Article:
Central Campus construction completion date pushed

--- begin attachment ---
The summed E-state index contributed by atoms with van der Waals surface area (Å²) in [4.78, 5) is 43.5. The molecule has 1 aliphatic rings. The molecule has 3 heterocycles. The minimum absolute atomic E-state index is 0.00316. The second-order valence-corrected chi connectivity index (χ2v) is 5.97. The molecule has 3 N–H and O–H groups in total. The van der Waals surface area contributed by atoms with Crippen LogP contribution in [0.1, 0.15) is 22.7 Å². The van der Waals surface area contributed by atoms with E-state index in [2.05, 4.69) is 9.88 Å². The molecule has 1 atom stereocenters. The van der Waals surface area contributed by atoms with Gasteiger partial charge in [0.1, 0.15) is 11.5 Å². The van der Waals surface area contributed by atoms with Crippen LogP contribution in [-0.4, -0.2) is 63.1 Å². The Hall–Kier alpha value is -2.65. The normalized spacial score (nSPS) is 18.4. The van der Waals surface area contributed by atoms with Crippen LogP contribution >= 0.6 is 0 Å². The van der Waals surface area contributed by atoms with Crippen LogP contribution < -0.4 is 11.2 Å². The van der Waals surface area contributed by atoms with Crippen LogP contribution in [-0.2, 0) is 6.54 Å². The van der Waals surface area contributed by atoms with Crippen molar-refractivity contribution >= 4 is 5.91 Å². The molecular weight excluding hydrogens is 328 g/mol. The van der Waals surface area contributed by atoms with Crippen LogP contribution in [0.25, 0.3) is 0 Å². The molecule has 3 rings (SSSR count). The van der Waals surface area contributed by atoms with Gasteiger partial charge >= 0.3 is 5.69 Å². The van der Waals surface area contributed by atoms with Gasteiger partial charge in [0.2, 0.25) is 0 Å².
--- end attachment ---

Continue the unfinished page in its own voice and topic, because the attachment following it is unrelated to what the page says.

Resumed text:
First-year students trying to get from Central Campus dorms to Williams, Votey or Kalkin halls will have to take the long route for another month. Two simultaneous construction projects will continue on longer than expected, according to an e-mail from David Blatchly, an administrative facilities professional at the Physical Plant Department of UVM and project engineer for the two projects. “It’s a pain in the ass, really,” senior Andy Schlag said. “I have to walk all the way around campus to get home instead of cutting through it. I have classes in Lafayette and Old Mill, and I live past Campus Kitchen, so I have to come and walk up around campus to go home.” The Kalkin/Votey Plaza Reconstruction and North Campus Steam and CHW Distribution projects started as early as May 24 and will not be completed until the end of September and October, respectively. They aim to lay new high-pressure water lines and waterproof Kalkin and Votey halls. “The project consists of the installation of 0.6 miles of new underground steam and chilled water piping,” Blatchly said in an e-mail. “The steam is used for winter heating, domestic hot water needs and at Billings for food preparation,” Blatchly said. “The new chilled water lines added to the system will deliver chilled water from the recently completed Central Chilled Water Plant and will be used for air conditioning UVM facilities in the future.” The old piping was installed in 1974 and had numerous problems in recent years, he said. Some students’ frustration is growing due to the delay. “I guess it’s for a good cause, I just heard it was supposed to be done a while ago and it keeps getting pushed back,” first year Conner McWilliams said. “It kills the mountain air; there’s dirt everywhere. It just feels like a long thing that just never gets done. I have to walk all the way around. It’s not awful, I understand, it’s just a buzzkill, aesthetically, over there.” On top of the dust and construction equipment proving to be an eyesore for some students, the effects can be heard in the classroom as well. “It’s hard when there’s a lecture because you can’t hear what the professor is saying,” sophomore Clara Cox said. The main project is projected to be completed on Sept. 30, while minor construction could continue through Oct. 30.